Seguimiento involves two procedures: the real-time monitoring of broadcasts for “aberrations,” and a follow-up interaction with those who utter them on air.The department finds alternatives or invents neologisms for the many loan words in Aymara from Spanish. These loan words include words as common as the verb “to speak”—parlaña from the sixteenth-century Spanish parlar—and are testament to 500 years of contact with Spanish. Contact, of course, is a euphemism for what was first colonial and later republican subjugation, making the aberración serve as a linguistic reminder of this painful history. This is why, rather than simply “Aymara puro,” a more apt term might be deshispanized Aymara. While Spanish loan words are purged from the broadcasts, many words shared between Quechua and Aymara escape the protocols of seguimiento, even though these also likely entered the language as the result of earlier subjugation of the Aymara under the Inca Empire. It was not the Inca period, however, but the domination of all Indians, whether Quechua, Aymara, or otherwise, by the Spanish under the colony, then by their descendants during the Republican period and into the 21st century that has most profoundly shaped Bolivia’s dynamics of race and class and, it turns out, the linguistic phenomena that accompanying them, leaving the loan word, the aberración, to be understood as the residue of this history.

"Plaza de la Cruz" by Flickr user Swinehart, all rights reserved

Outside the studios of Radio San Gabriel in El Alto, Bolivia; photo by the author, all rights reserved

Decolonization over the Airwaves

Is the linguistic purism of the RSG any different from that of, say, the Academie Française? In terms of aims and procedures, much remains the same—both groups identify loan words and push for consensus to implement neologisms. Such a comparison, however, would obscure the starkly different social context in which this process unfolds in Bolivia. If “protecting” the language is commensurate with protecting the people, at RSG, this means targeting loanwords that serve as reminders of the painful processes of colonialism. In this light, many at RSG understand their work as fitting within a larger project of decolonization, a project not without its contradictions or ironies, particularly considering the role of the Catholic Church in both the past and the present. I explore these ironies more in a longer ethnographic account of the process of seguimiento at RSG.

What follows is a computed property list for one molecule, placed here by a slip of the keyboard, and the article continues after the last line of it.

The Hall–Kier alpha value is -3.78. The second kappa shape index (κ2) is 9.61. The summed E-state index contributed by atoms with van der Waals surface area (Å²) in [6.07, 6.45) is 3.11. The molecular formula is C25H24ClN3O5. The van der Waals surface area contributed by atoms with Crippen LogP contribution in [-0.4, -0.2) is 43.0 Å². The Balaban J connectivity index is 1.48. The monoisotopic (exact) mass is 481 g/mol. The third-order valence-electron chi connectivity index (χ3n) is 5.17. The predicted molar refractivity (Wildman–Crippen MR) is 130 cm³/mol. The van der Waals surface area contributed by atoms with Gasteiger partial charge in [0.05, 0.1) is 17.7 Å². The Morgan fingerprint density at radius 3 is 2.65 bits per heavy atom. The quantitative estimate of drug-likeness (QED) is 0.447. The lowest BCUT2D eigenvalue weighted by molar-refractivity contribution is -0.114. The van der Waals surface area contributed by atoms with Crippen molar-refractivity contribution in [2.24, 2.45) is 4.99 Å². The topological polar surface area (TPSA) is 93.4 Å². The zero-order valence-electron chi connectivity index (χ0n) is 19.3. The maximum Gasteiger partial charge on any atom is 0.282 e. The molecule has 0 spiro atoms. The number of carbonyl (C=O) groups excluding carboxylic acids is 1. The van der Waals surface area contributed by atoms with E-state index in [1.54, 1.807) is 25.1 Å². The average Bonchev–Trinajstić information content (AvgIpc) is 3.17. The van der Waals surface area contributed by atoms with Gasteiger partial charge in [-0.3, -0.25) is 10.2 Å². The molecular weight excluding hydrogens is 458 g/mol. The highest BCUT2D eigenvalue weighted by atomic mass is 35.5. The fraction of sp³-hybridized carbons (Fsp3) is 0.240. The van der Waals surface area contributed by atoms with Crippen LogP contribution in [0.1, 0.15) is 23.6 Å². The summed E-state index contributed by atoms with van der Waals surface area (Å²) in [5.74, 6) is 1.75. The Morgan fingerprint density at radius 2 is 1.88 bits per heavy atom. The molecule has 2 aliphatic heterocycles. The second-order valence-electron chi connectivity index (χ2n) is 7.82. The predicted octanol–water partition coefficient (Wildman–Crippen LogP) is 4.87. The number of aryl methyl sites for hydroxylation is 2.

Whatever the ironies, RSG’s cultivation of a model of refinement in Aymara speech has created opportunities for people who are otherwise profoundly marginalized in Bolivian society, particularly rural women, to advance professionally in a labor market that too often shuts them out. Where Celia Colque Quispe’s wearing of long braids, broached shawl, and full pollera skirt of rural Aymara women, for example, would have her barred from other employment whose job descriptions might demand of employees a euphemistically racist and sexist requirement of buena presencia, at RSG her traditional dress and status as a rural Aymara woman was valued and bolstered her authority within the institution. In a society still steeped in legacies of colonialism, it is no wonder, then, that what Quispe likes most about her work is simply that she can be Aymara.

In the broader media landscape, stations like RSG surely fill a gaping hole of Aymara language programming. Yet as “the voice of the Aymara people” extends across the high plain, radio introduces new absences: the absence of speech deemed too marked by colonialism to appear on air. Linguistically, then, the static on the frequencies of Aymara language airwaves are many. Both the neologisms of the voices cultivated for the airwaves and the incursion of Spanish into the speech of those whose tongues are less trained complicate any notion that the voice of the radio resonates free of the static of history.

Featured image: Aymaras marching to commemorate the uprising and massacre of 1921 in Jesús de Machaca, La Paz.

Karl Swinehart is Collegiate Assistant Professor and Harper-Fellow at the University of Chicago. He is currently working on a manuscript on hip-hop in Bolivia, Clear, Hidden Voices: Language, Indigeneity and Hip-Hop in Bolivia. He is a linguistic anthropologist with interests in media, popular music, social movements, racialization and multilingualism. He is co-editor of Languages and Publics in Stateless Nations, a special issue of Language and Communication. His work can also be found in the Journal of Linguistic Anthropology, Language in Society, and Social Text

tape reelREWIND!…If you liked this post, you may also dig:

“Violent Circuits, Contentious Voices: Caribbean Radio Histories”-Alejandra Bronfman

“Chicana Radio Activists and the Sounds of Chicana Feminisms”-Monica De La Torre

“On the Lower Frequencies: Norman Corwin, Colorblindness, and the ‘Golden Age’ of U.S. Radio”-Jennifer Stoever